• There are exceptions. For example, column-oriented NoSQL databases such as HBase are less suitable for transactional data, but more suitable for predefined queries on analytical data.
  • In environments where the data schema can change. In the classic SQL world, if you want to add an attribute to a table and your table has 1 million entries, it becomes a huge task. This is because the database has to go through every single DAtaset in the table, add the new column to it, and in the end possibly rewrite the database statistics and indexes. noSQL doesn’t have any schema, so adding a new attribute is very easy and can split the work – you don’t have to execute a huge ALTER TABLE statement at once as SQL. You can start writing new records with the new attribute immediately and move the old records step by step by simply giving them the attribute. You can also omit the attribute completely if you don’t need it with the old datasets. Nothing prevents you from doing this, as no restrictions apply.
  • NoSQL databases are easier to scale than classic SQL databases.

When you switch from a traditional SQL database to a noSQL database, you usually give up:

  • Data integrity. As no further restrictions apply to the data to be stored, the structure of the data is no longer guaranteed. Each data record can have a different structure.
  • Consistency of the data. Non-SQL databases are usually BASE-grant, not ACID. We will learn what this means next. Of course, there are exceptions. For example, the neo4j charting database is ACID-compliant and therefore suitable for frequently changing data that makes high demands on data consistency.

The CAP Theorem

The introduction of NoSQL databases is perfect for addressing the CAP theorem. The CAP theorem states that for a database the following three characteristics are important,

  • Consistency
  • Availability
  • Partition Tolerance

But only two of these characteristics can be achieved with one database at a time. So we can never have all three features at once. That means there are three types of databases according to the CAP theorem

  • CA (availability + consistency). These are traditional RDBMS such as Oracle, SAP Sybase ASE, etc. But also some graphics databases such as Neo4j and the key in memory/store value redistributes belong to this category. CA systems are single-site clusters, that is, all nodes in a scale cluster must always be interconnected. If the connection between the scale nodes is broken, the system crashes. AC systems are usually ACID compliant
  • AP (Availability + Partition Tolerance). For example CouchDb, Cassandra, DynamoDB, Riak. Unlike AC systems, the system remains available even if some fragments fall out. Disadvantage: some of the data returned may not be correct/consistent. AP systems are usually compatible with the BASE.
  • CP (Consistency + Partition Tolerance). This includes, for example, MongoDB, HBase. CP means that some data may not be accessible at the moment, but the other data is consistent and can be transacted and accessed read-only.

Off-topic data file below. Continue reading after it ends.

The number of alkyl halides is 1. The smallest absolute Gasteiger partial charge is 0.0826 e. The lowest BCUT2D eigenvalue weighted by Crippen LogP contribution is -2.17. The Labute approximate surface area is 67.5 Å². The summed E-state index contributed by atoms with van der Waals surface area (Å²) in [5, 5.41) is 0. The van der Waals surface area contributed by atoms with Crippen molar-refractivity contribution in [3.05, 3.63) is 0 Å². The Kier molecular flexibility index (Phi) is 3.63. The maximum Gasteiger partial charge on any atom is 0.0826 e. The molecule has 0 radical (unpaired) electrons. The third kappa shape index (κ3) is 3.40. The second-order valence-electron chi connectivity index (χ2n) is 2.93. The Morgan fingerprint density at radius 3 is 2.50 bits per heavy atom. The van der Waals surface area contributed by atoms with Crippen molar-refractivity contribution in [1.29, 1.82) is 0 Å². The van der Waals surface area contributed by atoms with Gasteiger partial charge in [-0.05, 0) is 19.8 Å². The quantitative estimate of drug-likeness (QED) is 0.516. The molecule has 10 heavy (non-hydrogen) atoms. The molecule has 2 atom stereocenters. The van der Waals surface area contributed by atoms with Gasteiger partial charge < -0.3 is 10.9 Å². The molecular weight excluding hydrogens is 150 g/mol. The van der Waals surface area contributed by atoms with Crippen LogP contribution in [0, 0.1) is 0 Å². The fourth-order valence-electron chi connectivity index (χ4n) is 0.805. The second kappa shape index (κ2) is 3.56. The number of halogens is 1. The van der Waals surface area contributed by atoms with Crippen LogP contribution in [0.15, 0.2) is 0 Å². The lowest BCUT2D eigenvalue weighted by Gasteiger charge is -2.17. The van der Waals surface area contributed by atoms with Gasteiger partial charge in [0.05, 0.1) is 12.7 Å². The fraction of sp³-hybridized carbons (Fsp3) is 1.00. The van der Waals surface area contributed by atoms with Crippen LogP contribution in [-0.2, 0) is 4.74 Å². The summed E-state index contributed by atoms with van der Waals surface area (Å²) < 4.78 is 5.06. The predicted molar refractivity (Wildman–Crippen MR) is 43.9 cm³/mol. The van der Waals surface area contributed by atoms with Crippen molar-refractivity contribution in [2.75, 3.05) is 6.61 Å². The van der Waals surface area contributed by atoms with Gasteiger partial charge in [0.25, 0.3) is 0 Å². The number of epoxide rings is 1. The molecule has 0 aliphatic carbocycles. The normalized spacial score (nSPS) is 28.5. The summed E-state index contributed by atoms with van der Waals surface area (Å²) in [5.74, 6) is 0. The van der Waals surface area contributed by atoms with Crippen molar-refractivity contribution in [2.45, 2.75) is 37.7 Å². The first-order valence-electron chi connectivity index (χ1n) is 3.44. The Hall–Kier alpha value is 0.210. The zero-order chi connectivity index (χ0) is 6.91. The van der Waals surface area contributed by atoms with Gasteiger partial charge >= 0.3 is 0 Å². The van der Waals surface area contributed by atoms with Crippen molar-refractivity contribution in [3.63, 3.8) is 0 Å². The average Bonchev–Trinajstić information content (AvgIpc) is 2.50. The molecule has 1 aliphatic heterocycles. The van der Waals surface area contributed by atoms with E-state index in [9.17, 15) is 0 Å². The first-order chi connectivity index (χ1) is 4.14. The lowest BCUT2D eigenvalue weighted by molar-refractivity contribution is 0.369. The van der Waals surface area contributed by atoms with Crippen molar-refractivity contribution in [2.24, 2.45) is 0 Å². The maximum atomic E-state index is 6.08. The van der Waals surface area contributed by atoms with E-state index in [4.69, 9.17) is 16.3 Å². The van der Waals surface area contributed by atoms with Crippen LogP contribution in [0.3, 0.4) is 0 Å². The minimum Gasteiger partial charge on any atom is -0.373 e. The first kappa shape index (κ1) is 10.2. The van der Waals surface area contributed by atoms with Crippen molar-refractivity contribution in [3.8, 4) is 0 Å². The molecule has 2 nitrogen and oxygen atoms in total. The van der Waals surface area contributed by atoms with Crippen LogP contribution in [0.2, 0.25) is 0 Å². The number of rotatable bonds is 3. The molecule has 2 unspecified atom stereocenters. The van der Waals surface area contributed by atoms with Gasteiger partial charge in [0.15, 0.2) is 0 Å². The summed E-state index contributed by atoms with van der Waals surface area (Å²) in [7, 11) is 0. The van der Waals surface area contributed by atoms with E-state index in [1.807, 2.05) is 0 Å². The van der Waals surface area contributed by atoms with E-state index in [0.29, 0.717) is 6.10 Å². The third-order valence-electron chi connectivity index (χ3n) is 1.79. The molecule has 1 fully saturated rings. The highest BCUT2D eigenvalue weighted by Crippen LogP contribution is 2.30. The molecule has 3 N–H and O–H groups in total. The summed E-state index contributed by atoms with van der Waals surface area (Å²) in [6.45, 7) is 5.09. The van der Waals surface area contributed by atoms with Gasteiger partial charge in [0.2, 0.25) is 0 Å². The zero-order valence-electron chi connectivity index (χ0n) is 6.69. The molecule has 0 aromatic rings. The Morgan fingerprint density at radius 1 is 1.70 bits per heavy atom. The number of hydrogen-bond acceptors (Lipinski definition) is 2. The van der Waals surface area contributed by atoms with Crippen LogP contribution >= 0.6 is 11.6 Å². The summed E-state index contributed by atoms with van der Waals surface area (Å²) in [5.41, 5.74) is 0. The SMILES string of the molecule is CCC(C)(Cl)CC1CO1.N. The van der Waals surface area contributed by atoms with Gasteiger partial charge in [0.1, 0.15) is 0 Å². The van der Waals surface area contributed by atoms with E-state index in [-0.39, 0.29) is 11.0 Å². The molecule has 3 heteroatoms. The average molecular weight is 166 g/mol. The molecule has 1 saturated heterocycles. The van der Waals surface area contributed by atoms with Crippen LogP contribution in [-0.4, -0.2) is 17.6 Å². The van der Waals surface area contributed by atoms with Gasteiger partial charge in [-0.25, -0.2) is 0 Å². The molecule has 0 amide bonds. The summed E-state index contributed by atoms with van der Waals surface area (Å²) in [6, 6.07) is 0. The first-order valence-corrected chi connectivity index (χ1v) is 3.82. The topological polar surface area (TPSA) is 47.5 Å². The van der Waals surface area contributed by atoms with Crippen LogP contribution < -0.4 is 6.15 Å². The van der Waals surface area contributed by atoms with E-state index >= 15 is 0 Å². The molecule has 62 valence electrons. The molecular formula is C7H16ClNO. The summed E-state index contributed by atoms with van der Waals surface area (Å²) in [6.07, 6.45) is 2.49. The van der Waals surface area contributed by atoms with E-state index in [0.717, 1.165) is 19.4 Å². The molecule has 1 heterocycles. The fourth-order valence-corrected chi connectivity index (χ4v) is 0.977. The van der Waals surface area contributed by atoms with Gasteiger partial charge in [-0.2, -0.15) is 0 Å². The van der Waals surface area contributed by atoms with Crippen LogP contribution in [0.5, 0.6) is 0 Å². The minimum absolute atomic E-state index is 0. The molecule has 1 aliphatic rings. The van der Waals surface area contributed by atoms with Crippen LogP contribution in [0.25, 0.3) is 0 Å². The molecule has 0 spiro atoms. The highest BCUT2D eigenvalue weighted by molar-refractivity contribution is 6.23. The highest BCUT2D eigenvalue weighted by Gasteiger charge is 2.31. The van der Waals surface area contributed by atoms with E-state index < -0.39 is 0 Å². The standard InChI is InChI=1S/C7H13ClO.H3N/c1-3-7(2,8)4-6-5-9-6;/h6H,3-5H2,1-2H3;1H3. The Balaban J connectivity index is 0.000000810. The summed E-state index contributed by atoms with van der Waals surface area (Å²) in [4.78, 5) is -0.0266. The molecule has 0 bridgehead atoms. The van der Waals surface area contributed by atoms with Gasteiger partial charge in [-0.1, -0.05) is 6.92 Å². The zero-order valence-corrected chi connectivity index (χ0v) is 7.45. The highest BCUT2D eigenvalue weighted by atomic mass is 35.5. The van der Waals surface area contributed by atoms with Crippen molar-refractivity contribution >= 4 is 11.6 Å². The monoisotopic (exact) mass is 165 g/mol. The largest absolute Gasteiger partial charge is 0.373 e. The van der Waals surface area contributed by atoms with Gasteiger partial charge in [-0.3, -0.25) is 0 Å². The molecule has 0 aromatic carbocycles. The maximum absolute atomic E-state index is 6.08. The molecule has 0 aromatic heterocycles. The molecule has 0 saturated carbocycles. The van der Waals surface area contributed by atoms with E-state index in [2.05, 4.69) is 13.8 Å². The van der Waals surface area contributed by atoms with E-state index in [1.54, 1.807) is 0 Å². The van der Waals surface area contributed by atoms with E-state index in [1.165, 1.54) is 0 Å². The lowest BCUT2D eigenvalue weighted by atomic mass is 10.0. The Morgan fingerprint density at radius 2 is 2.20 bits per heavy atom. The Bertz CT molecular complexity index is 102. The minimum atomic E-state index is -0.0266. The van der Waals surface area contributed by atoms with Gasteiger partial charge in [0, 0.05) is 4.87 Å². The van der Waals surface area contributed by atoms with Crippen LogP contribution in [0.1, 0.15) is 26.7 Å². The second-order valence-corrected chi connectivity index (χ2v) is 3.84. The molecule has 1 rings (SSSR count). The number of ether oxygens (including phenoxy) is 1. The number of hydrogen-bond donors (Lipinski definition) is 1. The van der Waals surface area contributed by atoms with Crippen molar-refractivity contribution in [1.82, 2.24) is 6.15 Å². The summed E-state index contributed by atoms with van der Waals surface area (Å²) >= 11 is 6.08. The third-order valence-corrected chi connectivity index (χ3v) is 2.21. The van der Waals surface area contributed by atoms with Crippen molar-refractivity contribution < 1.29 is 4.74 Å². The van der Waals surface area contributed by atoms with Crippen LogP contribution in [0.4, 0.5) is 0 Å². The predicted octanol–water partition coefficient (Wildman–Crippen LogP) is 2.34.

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To understand now, when which type of database is right, we first need to understand the three characteristics.

  • Consistency
  • Consistency with ACID

The ultra plus consistency is achieved when a data lock is ACID compliant.

One of the main weaknesses of most NoSQL data is that it is not ACID compliant. They are based on the principle of “eventual consistency” or BASE compliance. This simply means that more people retrieving the same data may see different results. What does that mean?

An ACID compliant database has several features that ensure consistency of the data it contains.

  1. Atomicity

As an example, let’s take a table of employees, a table of departments and a table of cost centers

Employee: employee number / name / first name / Department ID

Department: ID / Department name

Cost Center: Account ID / Name / Department ID

So in our model, an employee is assigned to a department, and this department is linked to a food service point.

Suppose you make a change, for example, by changing the identification of a department. This requires you to change the corresponding department ID in all three tables. Technically, these are three update declarations. These three operations are now encapsulated in a single transaction. Atomicity refers to the concept that a transaction is only consistently completed when all three transactions have been completed.

If, for example, only two of the three transactions can be executed, because a power failure on the way stops the database, the transaction is reversed when the database is restarted. This restores the database to its original state. Can you imagine the confusion that would result if you changed the department ID in the employees and departments table while the cost center still refers to the old department ID?